Bram Soliman in the Port Hills overlooking Christchurch's backyard.
What are you currently studying?
I am a PhD candidate working towards a degree in biochemical engineering. I am part of the Christchurch Regenerative Medicine and Tissue Engineering group in the Department of Orthopaedic Surgery and Musculoskeletal Medicine.
Why did you choose to study at the University of Otago, Christchurch?
Coming from the explorer-culture of the Netherlands, I’ve always wanted to experience the world’s incredible scenery for myself and get in touch with different cultures.
Initially, I came to Christchurch for an internship during my previous degree. During that time, I got to experience the friendly nature of Kiwi’s, the incredible and diverse nature around, and the excellence of the research being conducted on the campus.
I was, and am, stoked to have the opportunity to come back.
What is your previous degree?
I completed a Master of Regenerative Medicine and Technology through Utrecht University, and before that, a Bachelor of Pharmaceutical Sciences.
Why did you choose to study biochemical engineering?
During my PhD candidacy, I develop and test new technological platforms such as 3D printing to engineer materials that can push stem cells to form osteochondral tissue. In this way, I hope to contribute to the overall goal of the research community, which is to engineer patient-specific tissue substitutes.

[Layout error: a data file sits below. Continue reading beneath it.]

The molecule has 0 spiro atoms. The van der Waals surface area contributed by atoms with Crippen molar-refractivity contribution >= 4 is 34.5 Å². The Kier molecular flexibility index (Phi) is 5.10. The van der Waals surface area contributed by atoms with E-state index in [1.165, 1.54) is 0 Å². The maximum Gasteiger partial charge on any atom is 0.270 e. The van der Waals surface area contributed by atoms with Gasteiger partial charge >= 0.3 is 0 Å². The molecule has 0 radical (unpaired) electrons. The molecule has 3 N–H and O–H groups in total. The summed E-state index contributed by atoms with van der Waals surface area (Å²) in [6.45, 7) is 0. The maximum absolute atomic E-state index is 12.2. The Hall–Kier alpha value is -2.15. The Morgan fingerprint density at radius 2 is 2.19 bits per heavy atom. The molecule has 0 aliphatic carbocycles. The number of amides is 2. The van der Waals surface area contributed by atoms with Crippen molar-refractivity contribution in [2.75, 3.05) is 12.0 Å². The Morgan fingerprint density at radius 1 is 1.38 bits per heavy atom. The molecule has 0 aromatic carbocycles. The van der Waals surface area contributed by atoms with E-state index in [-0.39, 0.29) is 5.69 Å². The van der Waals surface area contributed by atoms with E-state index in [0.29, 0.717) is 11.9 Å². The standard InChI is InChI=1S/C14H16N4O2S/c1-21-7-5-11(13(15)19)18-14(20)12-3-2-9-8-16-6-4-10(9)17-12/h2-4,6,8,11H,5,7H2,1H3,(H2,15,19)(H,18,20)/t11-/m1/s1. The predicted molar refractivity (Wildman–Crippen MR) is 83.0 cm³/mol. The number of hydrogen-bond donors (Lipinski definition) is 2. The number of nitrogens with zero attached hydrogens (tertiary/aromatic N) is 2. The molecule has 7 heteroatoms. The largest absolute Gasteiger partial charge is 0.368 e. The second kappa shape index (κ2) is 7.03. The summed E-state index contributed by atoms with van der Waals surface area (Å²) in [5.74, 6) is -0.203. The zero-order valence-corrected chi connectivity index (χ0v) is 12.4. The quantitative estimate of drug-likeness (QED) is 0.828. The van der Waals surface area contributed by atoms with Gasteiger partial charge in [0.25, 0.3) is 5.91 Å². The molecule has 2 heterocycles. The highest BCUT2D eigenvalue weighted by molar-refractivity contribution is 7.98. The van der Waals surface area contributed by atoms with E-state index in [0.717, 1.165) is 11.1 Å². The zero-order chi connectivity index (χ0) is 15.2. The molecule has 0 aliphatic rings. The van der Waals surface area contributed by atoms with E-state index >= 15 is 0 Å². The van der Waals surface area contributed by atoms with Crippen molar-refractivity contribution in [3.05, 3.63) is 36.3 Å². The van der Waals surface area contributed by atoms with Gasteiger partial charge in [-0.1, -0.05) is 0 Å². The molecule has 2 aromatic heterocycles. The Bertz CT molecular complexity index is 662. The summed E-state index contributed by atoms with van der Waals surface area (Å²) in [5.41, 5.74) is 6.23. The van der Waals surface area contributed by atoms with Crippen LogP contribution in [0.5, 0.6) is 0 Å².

The ways patient-specific tissues could benefit human health are numerous: using them as implants could help or even absolve the issues around organ donor shortage, tissues could be used as disease models to test drugs, maybe even replace animal models during drug development. These are just a few possibilities, but it is truly exciting to be at the forefront of these developments.
What are you enjoying about your studies?
The campus brings together all sorts of people: staff and students, PhD candidates and students of undergrad studies such as Medicine, Nursing and Physiotherapy, and Kiwi’s and internationals. Everyone is open and willing to work together.
Within our own department, for example, surgeons and scientists meet and discuss healthcare and research, allowing us to tackle issues from multiple unique perspectives.
Being part of the whole community is very enjoyable.
What do you think your Otago qualification will take you?
I love working as a scientist. Working in the laboratory is great, but daily life as a scientist is so much more than that. There is a huge social component in discussing results with co-workers, presenting work at international conferences around the world and talking to funders, patients and healthcare specialists.
I can see myself venturing further into all of these aspects of science.
What advice would you give to someone who is thinking of studying at Otago?
Otago offers various subject disciplines. Your choice to study at Otago is one where you have the opportunity to explore many different directions, and experience how these areas interact with each other to progress healthcare and innovation for everyone.
Don't limit yourself, and keep that open mind.